This is the fifth edition of my SHIMS blog. If you would like to look at previous editions, you can find them at: Ed’s SHIMS Blog.
There are a lot of changes happening in the SHIMS world these days and I thought you might find some of them interesting.
So here goes.
SHIMS has a lot of flexibility in determining how the price of a product for a customer is computed.
Sometimes it is a good idea to review how you are setting prices and possibly revise them. Why give a customer a special low price on a product they do not buy very often?
I created a program to help with you with this type of pricing review.
The program prompts for a customer. Then for every product group it shows:
- The price matrix formula
- The group override formula (if any) together with the last 12 months sales in dollarsfor that group
- For each product in the group with an override, it shows the product override formula, together with the last 12 months sales in dollars for that product.
This is an easy way to review the pricing for a customer.
Warehouse Management Software (WMS) – Part One.
This is an area quite a few SHIMS customers are thinking about.
At its most basic level, this software aims to reduce warehouse expenses while increasing inventory accuracy.
I recently worked on this for Dan Bemis of Caniff Electric, using the consulting services of Gary Brown and a WMS package that was originally developed by Roy Beard.
The programs enable the use of hand-held terminals for:
– Picking sales orders and transfers
– Receipt of inventory
– Association of bar codes with existing products
– Put-away for assigning bin locations to products
– Cycle counts.
The benefits of this are obvious. Instead of walking around the warehouse and writing quantities on a piece of paper and then sending this paper to an office where they are entered into SHIMS, the entries from the hand-held terminal directly update SHIMS.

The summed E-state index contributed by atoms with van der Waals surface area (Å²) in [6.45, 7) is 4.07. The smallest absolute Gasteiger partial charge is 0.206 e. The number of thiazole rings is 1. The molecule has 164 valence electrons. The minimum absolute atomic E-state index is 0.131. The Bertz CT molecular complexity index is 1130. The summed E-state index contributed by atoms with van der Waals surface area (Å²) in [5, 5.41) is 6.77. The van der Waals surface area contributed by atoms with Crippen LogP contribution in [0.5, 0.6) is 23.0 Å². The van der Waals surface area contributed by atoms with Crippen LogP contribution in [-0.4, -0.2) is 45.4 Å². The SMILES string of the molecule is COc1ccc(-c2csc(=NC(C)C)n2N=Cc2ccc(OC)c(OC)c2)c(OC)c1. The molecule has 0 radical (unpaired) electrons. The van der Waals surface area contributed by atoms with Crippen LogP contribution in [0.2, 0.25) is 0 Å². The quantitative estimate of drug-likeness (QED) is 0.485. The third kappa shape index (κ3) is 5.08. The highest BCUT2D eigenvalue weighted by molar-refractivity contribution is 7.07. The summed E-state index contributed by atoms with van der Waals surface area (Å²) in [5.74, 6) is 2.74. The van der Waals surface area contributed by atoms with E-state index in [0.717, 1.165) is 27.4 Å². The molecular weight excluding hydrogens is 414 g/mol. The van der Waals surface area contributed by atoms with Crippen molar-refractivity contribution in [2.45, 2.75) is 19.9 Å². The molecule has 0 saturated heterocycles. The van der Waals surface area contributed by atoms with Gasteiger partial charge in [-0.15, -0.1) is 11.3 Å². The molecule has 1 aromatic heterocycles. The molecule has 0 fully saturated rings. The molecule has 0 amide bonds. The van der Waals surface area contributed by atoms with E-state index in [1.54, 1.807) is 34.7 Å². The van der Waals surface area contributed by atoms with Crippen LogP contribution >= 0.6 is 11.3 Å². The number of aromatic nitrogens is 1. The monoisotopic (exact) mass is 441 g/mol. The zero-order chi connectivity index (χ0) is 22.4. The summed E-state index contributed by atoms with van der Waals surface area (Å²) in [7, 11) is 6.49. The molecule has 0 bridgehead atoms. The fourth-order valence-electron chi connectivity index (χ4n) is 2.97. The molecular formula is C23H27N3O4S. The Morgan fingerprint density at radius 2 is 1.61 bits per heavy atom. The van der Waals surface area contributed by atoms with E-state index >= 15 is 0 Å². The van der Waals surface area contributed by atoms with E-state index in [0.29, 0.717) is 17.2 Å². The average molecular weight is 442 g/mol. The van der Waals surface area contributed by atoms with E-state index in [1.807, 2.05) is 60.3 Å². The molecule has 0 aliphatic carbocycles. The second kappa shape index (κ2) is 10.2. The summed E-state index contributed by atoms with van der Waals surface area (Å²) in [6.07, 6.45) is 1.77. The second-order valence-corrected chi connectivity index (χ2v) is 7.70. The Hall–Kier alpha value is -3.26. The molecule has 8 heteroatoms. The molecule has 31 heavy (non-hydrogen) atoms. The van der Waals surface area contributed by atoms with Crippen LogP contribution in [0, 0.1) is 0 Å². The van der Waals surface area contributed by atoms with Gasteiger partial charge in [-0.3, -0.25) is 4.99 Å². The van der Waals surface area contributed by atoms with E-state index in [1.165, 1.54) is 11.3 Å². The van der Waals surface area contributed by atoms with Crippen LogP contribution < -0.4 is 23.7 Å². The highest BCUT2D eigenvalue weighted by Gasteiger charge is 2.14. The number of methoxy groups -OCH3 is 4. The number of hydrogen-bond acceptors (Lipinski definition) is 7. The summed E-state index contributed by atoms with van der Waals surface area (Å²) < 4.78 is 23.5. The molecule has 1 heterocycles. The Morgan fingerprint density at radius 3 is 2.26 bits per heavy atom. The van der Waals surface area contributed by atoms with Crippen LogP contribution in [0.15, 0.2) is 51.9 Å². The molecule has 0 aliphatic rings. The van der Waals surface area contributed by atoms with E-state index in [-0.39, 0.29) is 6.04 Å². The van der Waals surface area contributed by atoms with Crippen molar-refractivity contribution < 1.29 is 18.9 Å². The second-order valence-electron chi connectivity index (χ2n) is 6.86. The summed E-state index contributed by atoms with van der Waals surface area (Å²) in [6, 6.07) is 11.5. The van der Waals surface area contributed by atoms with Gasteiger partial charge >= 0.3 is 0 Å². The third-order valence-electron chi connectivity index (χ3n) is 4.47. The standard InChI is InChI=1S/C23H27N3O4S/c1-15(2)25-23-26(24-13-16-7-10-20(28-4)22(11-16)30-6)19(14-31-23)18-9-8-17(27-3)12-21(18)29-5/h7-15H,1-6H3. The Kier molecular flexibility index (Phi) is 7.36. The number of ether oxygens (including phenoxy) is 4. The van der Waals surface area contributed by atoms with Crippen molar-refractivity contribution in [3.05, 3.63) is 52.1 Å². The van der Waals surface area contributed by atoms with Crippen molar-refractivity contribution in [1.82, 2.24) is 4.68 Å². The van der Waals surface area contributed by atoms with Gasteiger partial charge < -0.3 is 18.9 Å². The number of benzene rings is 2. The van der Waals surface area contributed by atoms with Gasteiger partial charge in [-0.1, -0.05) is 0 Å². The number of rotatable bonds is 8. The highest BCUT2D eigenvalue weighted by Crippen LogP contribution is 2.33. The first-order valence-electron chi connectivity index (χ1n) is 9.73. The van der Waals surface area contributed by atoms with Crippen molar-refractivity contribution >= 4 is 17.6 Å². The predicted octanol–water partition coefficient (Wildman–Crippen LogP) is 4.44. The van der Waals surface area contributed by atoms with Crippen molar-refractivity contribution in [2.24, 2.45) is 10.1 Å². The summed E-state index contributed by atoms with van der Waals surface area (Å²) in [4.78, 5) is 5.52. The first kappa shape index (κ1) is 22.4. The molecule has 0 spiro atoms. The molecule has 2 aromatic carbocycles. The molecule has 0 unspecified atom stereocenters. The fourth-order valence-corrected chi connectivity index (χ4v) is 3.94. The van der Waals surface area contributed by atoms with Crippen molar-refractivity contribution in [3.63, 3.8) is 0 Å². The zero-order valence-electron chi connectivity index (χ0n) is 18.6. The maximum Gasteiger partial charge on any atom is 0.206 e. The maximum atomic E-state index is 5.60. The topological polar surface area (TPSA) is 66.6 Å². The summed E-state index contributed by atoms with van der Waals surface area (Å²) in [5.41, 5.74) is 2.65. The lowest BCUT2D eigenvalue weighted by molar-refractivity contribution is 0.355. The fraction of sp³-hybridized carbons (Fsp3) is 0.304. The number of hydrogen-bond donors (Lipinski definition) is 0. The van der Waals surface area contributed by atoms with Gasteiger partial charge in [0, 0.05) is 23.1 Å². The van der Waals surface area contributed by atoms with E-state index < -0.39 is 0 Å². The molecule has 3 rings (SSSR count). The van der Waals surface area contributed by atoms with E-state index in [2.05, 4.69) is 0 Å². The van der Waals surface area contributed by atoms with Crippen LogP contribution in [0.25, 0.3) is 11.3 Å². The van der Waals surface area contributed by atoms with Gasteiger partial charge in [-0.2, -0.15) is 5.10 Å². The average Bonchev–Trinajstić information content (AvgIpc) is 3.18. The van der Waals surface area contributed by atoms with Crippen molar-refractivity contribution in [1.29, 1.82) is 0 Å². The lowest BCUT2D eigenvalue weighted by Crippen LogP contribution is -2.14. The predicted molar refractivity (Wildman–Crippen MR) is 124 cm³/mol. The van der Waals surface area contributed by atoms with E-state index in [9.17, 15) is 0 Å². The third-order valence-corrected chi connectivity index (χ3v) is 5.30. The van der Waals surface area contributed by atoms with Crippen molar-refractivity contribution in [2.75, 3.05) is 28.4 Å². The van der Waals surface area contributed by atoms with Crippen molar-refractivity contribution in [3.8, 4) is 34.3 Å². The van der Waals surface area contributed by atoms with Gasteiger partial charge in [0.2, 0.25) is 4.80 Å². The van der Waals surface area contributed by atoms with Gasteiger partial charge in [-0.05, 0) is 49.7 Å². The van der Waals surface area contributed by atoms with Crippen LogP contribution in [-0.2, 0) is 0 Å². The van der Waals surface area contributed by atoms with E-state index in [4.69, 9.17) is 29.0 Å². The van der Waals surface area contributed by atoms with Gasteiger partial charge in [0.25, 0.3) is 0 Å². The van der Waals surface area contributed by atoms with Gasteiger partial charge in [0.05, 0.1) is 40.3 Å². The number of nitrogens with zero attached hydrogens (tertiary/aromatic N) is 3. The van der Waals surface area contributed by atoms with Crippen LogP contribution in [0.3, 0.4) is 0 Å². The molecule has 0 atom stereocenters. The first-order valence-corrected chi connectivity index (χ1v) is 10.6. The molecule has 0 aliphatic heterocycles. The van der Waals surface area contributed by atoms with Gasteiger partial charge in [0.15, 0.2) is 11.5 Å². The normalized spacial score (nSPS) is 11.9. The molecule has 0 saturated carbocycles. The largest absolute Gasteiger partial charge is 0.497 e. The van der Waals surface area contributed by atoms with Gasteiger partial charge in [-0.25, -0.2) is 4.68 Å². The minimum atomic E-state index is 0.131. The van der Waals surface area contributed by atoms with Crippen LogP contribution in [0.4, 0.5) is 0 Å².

An additional benefit of the program is the capture of serial numbers. Serial numbers no longer have to be hand entered, which saves a lot of time, and the accuracy rate is close to 100%.
Caniff took this several steps further, by automating the entry of packing and truck loading information as well as the printing of bar-coded box labels. The result is an order tracking system that allows someone to enter a sales order number and see the status of that order is in each warehouse zone.
There are other, more sophisticated packages that I will talk about in future blog posts, but I think the package I worked on for Caniff should be considered as an excellent baseline for comparison when considering other packages.
If you are making some changes to Basic programs in SHIMS or have someone who works for you who does this, here is some advice from someone who has been doing this for over 30 years.
Programmers need to keep two things in mind:
– the program they are working on is probably going to get changed again in the future; and
– someone else is likely to make those changes.
The following consists of suggestions for making it easy for that ‘next person’.
In the simplest case there are five program files on a SHIMS account:
Your system may well have more than those five files.
For example, you may have bought a third-party package from XYZ, Inc., and they delivered their programs in a new file – perhaps the XYZ.BP file. They could have moved their programs to the CBP file (where modified programs normally live), but they didn’t.